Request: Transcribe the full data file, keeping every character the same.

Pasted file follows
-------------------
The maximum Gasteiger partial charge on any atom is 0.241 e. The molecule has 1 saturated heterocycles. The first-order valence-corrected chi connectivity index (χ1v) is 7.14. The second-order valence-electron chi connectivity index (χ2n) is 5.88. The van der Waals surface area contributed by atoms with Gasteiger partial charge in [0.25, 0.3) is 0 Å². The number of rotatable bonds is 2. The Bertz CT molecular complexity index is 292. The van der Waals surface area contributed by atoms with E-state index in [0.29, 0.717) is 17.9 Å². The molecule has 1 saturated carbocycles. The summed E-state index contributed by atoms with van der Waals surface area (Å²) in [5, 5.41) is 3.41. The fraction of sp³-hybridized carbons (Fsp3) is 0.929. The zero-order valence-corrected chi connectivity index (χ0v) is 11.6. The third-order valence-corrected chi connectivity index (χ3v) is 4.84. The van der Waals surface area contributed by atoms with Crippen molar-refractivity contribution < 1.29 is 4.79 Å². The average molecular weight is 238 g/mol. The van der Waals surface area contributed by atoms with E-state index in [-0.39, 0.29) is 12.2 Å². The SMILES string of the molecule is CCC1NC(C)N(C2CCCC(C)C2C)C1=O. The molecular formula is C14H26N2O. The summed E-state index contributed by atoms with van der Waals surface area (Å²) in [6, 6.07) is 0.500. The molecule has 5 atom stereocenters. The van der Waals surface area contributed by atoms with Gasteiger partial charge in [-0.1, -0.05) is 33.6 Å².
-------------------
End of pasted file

The maximum Gasteiger partial charge on any atom is 0.241 e. The molecule has 1 saturated heterocycles. The first-order valence-corrected chi connectivity index (χ1v) is 7.14. The second-order valence-electron chi connectivity index (χ2n) is 5.88. The van der Waals surface area contributed by atoms with Gasteiger partial charge in [0.25, 0.3) is 0 Å². The number of rotatable bonds is 2. The Bertz CT molecular complexity index is 292. The van der Waals surface area contributed by atoms with E-state index in [0.29, 0.717) is 17.9 Å². The molecule has 1 saturated carbocycles. The summed E-state index contributed by atoms with van der Waals surface area (Å²) in [5, 5.41) is 3.41. The fraction of sp³-hybridized carbons (Fsp3) is 0.929. The zero-order valence-corrected chi connectivity index (χ0v) is 11.6. The third-order valence-corrected chi connectivity index (χ3v) is 4.84. The van der Waals surface area contributed by atoms with Crippen molar-refractivity contribution < 1.29 is 4.79 Å². The average molecular weight is 238 g/mol. The van der Waals surface area contributed by atoms with E-state index in [-0.39, 0.29) is 12.2 Å². The SMILES string of the molecule is CCC1NC(C)N(C2CCCC(C)C2C)C1=O. The molecular formula is C14H26N2O. The summed E-state index contributed by atoms with van der Waals surface area (Å²) in [6, 6.07) is 0.500. The molecule has 5 atom stereocenters. The van der Waals surface area contributed by atoms with Gasteiger partial charge in [-0.1, -0.05) is 33.6 Å².